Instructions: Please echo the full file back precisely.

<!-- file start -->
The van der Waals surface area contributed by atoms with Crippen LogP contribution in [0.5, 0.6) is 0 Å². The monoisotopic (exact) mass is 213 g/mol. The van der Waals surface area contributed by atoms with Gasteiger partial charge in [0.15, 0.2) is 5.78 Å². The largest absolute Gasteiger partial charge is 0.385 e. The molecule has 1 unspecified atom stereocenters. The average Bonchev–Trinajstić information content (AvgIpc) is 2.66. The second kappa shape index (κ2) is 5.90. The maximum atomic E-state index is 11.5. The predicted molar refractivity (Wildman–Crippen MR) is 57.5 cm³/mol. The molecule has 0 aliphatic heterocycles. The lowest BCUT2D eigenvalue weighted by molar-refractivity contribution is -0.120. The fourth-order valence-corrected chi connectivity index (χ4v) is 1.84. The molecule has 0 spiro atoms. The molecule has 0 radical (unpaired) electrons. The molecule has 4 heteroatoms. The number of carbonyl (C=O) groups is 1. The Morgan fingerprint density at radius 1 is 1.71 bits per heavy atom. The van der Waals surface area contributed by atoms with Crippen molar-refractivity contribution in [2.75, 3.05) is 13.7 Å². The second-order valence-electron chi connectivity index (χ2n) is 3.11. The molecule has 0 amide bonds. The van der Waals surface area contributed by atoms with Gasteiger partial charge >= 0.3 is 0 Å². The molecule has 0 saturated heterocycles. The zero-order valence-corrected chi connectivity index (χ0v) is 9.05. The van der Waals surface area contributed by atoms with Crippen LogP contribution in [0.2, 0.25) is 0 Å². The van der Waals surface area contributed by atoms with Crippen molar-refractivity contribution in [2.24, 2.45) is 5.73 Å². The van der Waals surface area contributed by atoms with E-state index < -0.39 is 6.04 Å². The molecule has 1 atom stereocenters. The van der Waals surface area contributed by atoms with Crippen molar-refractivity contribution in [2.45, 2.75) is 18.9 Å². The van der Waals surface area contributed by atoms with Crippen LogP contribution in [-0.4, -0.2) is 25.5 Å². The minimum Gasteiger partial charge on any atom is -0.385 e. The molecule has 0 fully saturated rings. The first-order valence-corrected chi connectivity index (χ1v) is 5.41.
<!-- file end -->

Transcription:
The van der Waals surface area contributed by atoms with Crippen LogP contribution in [0.5, 0.6) is 0 Å². The monoisotopic (exact) mass is 213 g/mol. The van der Waals surface area contributed by atoms with Gasteiger partial charge in [0.15, 0.2) is 5.78 Å². The largest absolute Gasteiger partial charge is 0.385 e. The molecule has 1 unspecified atom stereocenters. The average Bonchev–Trinajstić information content (AvgIpc) is 2.66. The second kappa shape index (κ2) is 5.90. The maximum atomic E-state index is 11.5. The predicted molar refractivity (Wildman–Crippen MR) is 57.5 cm³/mol. The molecule has 0 aliphatic heterocycles. The lowest BCUT2D eigenvalue weighted by molar-refractivity contribution is -0.120. The fourth-order valence-corrected chi connectivity index (χ4v) is 1.84. The molecule has 0 spiro atoms. The molecule has 0 radical (unpaired) electrons. The molecule has 4 heteroatoms. The number of carbonyl (C=O) groups is 1. The Morgan fingerprint density at radius 1 is 1.71 bits per heavy atom. The van der Waals surface area contributed by atoms with Crippen molar-refractivity contribution in [2.75, 3.05) is 13.7 Å². The second-order valence-electron chi connectivity index (χ2n) is 3.11. The molecule has 0 amide bonds. The van der Waals surface area contributed by atoms with Gasteiger partial charge >= 0.3 is 0 Å². The molecule has 0 saturated heterocycles. The zero-order valence-corrected chi connectivity index (χ0v) is 9.05. The van der Waals surface area contributed by atoms with Crippen LogP contribution in [0.2, 0.25) is 0 Å². The van der Waals surface area contributed by atoms with Crippen molar-refractivity contribution in [2.24, 2.45) is 5.73 Å². The van der Waals surface area contributed by atoms with E-state index < -0.39 is 6.04 Å². The molecule has 1 atom stereocenters. The van der Waals surface area contributed by atoms with Crippen molar-refractivity contribution in [2.45, 2.75) is 18.9 Å². The van der Waals surface area contributed by atoms with Crippen LogP contribution in [-0.4, -0.2) is 25.5 Å². The minimum Gasteiger partial charge on any atom is -0.385 e. The molecule has 0 fully saturated rings. The first-order valence-corrected chi connectivity index (χ1v) is 5.41.